SIDNEY — Tawawa Park will be alive with preparations for Sidney, Ohio’s Civil War Living History Weekend beginning Thursday. The park will close to visitor vehicular traffic Thursday evening, Sept. 15, at 7:01 p.m., and not reopen to visitor vehicular traffic until Monday, Sept. 19, at 10 a.m.
It is expected that the first overnight guests will begin arriving Thursday.
“Sutlers and some military units coming in from considerable distance away have advised that they will arrive on Thursday,” said Shelby County Historical Society Director Tilda Phlipot. Phlipot is a member of Sidney, Ohio’s Civil War Living History Weekend Planning Committee.
The park will have numerous activities during the weekend, with the first being the Sidney Rotary Club’s annual Pancake Breakfast. The breakfast will be served at Tawawa Park’s Geib Pavilion from 8:30 to 10:30 a.m. on Saturday, Sept. 17. Tickets are available from Rotary members in advance at $6 each. Tickets can be purchased onsite the morning of the breakfast for $7 each.
City lots in nearby designated parking areas (watch for signs) are being used for event parking.
“There are more than 2,000 parking spaces nearby,” said Sidney Parks and Recreation Director Duane Gaier. “Volunteers using golf carts will help transport handicapped individuals to the Ross Bridge. From there, they will be able to easily get to the Confederate encampment, the Union encampment and the civilian camping area.”
“There will also be a Shelby Public Transit van that can assist with moving guests from the outlying parking lots to the drop-off point near the Union encampment, and then back to the respective parking lots when they have finished their visit,” Gaier said. Gaier is also a member of the planning committee.
“We have worked hard to put together a program that will appeal to reenactors as well as to residents who simply want to learn more about the Civil War era,” veteran reeanactor and former Sidney resident Douglas Slagel said. “In addition to visitors being able to catch a realistic glimpse of camp life, they will also be able to attend sessions in the Education Tent that will provide additional information about everything from the life of the common soldier to medicine in the Civil War to learning more about luminaries such as Clement Vallandigham and Harriet Beecher Stowe.” Slagel too is a member of the planning committee.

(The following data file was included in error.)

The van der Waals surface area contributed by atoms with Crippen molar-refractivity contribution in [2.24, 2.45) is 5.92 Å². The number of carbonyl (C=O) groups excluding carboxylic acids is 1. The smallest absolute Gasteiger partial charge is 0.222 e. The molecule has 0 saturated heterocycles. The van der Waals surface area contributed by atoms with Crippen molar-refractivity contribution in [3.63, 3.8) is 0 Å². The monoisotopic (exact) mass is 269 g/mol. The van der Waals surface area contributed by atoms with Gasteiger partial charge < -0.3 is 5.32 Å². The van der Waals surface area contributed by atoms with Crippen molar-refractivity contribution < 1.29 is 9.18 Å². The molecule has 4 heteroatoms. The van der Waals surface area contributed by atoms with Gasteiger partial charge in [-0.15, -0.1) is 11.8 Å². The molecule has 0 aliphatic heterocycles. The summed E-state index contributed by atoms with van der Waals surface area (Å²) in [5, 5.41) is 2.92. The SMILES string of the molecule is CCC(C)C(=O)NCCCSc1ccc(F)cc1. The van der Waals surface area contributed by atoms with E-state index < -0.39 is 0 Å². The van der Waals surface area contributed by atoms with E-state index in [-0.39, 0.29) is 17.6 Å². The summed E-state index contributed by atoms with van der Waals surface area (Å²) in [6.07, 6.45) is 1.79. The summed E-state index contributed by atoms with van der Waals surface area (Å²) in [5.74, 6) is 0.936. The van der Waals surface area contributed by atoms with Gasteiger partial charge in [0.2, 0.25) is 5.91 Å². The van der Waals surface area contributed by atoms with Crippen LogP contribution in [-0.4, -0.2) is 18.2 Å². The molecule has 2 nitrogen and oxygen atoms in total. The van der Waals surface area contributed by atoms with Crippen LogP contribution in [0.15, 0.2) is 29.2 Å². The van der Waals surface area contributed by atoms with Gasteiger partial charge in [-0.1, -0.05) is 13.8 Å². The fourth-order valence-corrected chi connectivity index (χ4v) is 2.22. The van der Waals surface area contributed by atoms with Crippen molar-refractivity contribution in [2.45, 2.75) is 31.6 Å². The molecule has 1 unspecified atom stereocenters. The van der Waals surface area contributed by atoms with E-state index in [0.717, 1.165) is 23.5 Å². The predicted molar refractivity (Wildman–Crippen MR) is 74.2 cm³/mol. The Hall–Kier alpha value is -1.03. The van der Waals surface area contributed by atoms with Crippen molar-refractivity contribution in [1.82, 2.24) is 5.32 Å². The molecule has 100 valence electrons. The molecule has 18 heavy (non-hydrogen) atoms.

“The civilian camp will include tents for sutlers, who will have wares for sale,” Elizabeth Topping said. “In addition, civilians who would have followed the army will be encamped there. The Education Tent will also be located in the civilian camp,” Topping stated. The Education Tent will host the various guest speakers as well as church services during the two-day weekend. Topping is a veteran reenactor and a member of the planning committee.
“We have spent a great deal of time working to create an environment that will cause reenactors to want to return to this venue in 2018,” J.R. Sharp said. Sharp is the Confederate commander for this event and also a member of the planning committee. “Union Commander Tim Bills and I have worked out a number of scenarios in which our troops will be skirmishing throughout the two-day event. In addition, there will be major battles both days at 2 p.m., and what we believe will be a spectacular night battle on Saturday evening beginning at 9 p.m. “
“The Sidney event has been the talk of the re-enacting world. If it continues, I can see it only growing larger and larger,” Sharp said. “Tawawa is a remarkable venue, and once those who have attended return home and tell their friends, they too, will want to come in the future.”
“In putting the event together, we made every attempt to include a wide variety of activities,” said Sidney Mayor Mike Barhorst. “We were fortunate to ‘recruit’ the 73rd Ohio Volunteer Infantry Regimental Band. They are playing at the unveiling of the new Lincoln statue in Dayton earlier on Saturday, and will arrive in Sidney in time for their concert at 7 p.m. They opted to come to Sidney rather than travel to another Civil War event – and I’m delighted that they did.”